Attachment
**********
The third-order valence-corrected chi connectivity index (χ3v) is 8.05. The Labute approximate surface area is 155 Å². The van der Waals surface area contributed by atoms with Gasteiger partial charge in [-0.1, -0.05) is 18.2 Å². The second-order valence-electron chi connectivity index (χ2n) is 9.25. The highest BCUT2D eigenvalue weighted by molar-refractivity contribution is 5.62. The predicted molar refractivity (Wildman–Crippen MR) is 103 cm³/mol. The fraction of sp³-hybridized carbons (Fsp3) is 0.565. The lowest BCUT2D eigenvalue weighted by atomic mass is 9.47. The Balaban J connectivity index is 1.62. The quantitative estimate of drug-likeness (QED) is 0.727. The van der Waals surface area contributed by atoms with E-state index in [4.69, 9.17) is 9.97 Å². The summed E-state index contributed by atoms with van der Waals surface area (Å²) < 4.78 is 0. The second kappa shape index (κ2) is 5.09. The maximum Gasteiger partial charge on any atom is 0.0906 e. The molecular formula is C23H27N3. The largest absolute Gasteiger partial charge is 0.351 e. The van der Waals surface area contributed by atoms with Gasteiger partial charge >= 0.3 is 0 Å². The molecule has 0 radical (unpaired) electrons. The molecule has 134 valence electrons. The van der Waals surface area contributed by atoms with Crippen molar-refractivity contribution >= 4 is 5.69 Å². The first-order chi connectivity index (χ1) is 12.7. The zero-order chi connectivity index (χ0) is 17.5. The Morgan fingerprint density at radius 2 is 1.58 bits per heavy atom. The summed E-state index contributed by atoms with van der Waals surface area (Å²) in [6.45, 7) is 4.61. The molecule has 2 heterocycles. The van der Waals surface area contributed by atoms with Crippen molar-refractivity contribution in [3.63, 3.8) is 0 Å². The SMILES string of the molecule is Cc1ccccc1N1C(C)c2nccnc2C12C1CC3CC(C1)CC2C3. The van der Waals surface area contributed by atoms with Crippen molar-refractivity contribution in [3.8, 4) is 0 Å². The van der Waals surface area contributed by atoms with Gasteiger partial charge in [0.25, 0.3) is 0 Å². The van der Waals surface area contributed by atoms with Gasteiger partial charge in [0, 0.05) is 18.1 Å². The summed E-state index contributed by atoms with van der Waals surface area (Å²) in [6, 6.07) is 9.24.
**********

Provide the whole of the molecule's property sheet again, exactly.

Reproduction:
The third-order valence-corrected chi connectivity index (χ3v) is 8.05. The Labute approximate surface area is 155 Å². The van der Waals surface area contributed by atoms with Gasteiger partial charge in [-0.1, -0.05) is 18.2 Å². The second-order valence-electron chi connectivity index (χ2n) is 9.25. The highest BCUT2D eigenvalue weighted by molar-refractivity contribution is 5.62. The predicted molar refractivity (Wildman–Crippen MR) is 103 cm³/mol. The fraction of sp³-hybridized carbons (Fsp3) is 0.565. The lowest BCUT2D eigenvalue weighted by atomic mass is 9.47. The Balaban J connectivity index is 1.62. The quantitative estimate of drug-likeness (QED) is 0.727. The van der Waals surface area contributed by atoms with E-state index in [4.69, 9.17) is 9.97 Å². The summed E-state index contributed by atoms with van der Waals surface area (Å²) < 4.78 is 0. The second kappa shape index (κ2) is 5.09. The maximum Gasteiger partial charge on any atom is 0.0906 e. The molecular formula is C23H27N3. The largest absolute Gasteiger partial charge is 0.351 e. The van der Waals surface area contributed by atoms with Gasteiger partial charge >= 0.3 is 0 Å². The molecule has 0 radical (unpaired) electrons. The molecule has 134 valence electrons. The van der Waals surface area contributed by atoms with Crippen molar-refractivity contribution >= 4 is 5.69 Å². The first-order chi connectivity index (χ1) is 12.7. The zero-order chi connectivity index (χ0) is 17.5. The Morgan fingerprint density at radius 2 is 1.58 bits per heavy atom. The summed E-state index contributed by atoms with van der Waals surface area (Å²) in [6.45, 7) is 4.61. The molecule has 2 heterocycles. The van der Waals surface area contributed by atoms with Crippen molar-refractivity contribution in [3.63, 3.8) is 0 Å². The SMILES string of the molecule is Cc1ccccc1N1C(C)c2nccnc2C12C1CC3CC(C1)CC2C3. The van der Waals surface area contributed by atoms with Crippen molar-refractivity contribution in [3.8, 4) is 0 Å². The van der Waals surface area contributed by atoms with Gasteiger partial charge in [0.25, 0.3) is 0 Å². The van der Waals surface area contributed by atoms with Gasteiger partial charge in [0, 0.05) is 18.1 Å². The summed E-state index contributed by atoms with van der Waals surface area (Å²) in [6, 6.07) is 9.24.